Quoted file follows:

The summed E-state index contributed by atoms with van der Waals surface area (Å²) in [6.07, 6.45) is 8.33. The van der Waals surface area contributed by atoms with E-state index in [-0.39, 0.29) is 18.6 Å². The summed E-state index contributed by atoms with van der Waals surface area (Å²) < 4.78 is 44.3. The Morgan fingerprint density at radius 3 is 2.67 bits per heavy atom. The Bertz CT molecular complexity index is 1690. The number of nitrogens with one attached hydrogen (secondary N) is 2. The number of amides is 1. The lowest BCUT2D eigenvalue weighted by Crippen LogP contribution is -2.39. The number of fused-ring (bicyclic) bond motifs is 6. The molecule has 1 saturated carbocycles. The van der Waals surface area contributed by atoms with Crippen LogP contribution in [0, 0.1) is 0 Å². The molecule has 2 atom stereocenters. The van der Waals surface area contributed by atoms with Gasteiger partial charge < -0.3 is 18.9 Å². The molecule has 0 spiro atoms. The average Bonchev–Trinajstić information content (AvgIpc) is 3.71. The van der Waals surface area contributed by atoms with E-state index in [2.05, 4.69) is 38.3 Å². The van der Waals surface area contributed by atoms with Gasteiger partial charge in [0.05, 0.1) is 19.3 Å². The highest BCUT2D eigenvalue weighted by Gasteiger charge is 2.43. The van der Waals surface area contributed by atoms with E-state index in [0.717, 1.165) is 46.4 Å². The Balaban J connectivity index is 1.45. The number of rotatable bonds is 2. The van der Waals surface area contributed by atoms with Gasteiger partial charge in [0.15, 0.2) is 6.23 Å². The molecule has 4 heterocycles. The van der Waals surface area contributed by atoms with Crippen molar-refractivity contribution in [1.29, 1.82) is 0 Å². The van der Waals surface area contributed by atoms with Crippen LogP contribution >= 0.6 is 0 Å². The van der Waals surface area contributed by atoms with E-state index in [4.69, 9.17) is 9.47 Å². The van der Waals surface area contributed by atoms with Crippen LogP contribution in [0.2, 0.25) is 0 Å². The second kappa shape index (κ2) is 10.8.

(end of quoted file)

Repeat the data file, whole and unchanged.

The summed E-state index contributed by atoms with van der Waals surface area (Å²) in [6.07, 6.45) is 8.33. The van der Waals surface area contributed by atoms with E-state index in [-0.39, 0.29) is 18.6 Å². The summed E-state index contributed by atoms with van der Waals surface area (Å²) < 4.78 is 44.3. The Morgan fingerprint density at radius 3 is 2.67 bits per heavy atom. The Bertz CT molecular complexity index is 1690. The number of nitrogens with one attached hydrogen (secondary N) is 2. The number of amides is 1. The lowest BCUT2D eigenvalue weighted by Crippen LogP contribution is -2.39. The number of fused-ring (bicyclic) bond motifs is 6. The molecule has 1 saturated carbocycles. The van der Waals surface area contributed by atoms with Crippen LogP contribution in [0, 0.1) is 0 Å². The molecule has 2 atom stereocenters. The van der Waals surface area contributed by atoms with Gasteiger partial charge < -0.3 is 18.9 Å². The molecule has 0 spiro atoms. The average Bonchev–Trinajstić information content (AvgIpc) is 3.71. The van der Waals surface area contributed by atoms with E-state index in [2.05, 4.69) is 38.3 Å². The van der Waals surface area contributed by atoms with Gasteiger partial charge in [0.05, 0.1) is 19.3 Å². The highest BCUT2D eigenvalue weighted by Gasteiger charge is 2.43. The van der Waals surface area contributed by atoms with E-state index in [0.717, 1.165) is 46.4 Å². The Balaban J connectivity index is 1.45. The number of rotatable bonds is 2. The van der Waals surface area contributed by atoms with Gasteiger partial charge in [0.15, 0.2) is 6.23 Å². The molecule has 4 heterocycles. The van der Waals surface area contributed by atoms with Crippen molar-refractivity contribution in [1.29, 1.82) is 0 Å². The van der Waals surface area contributed by atoms with Crippen LogP contribution >= 0.6 is 0 Å². The van der Waals surface area contributed by atoms with E-state index in [4.69, 9.17) is 9.47 Å². The van der Waals surface area contributed by atoms with Crippen LogP contribution in [0.2, 0.25) is 0 Å². The second kappa shape index (κ2) is 10.8.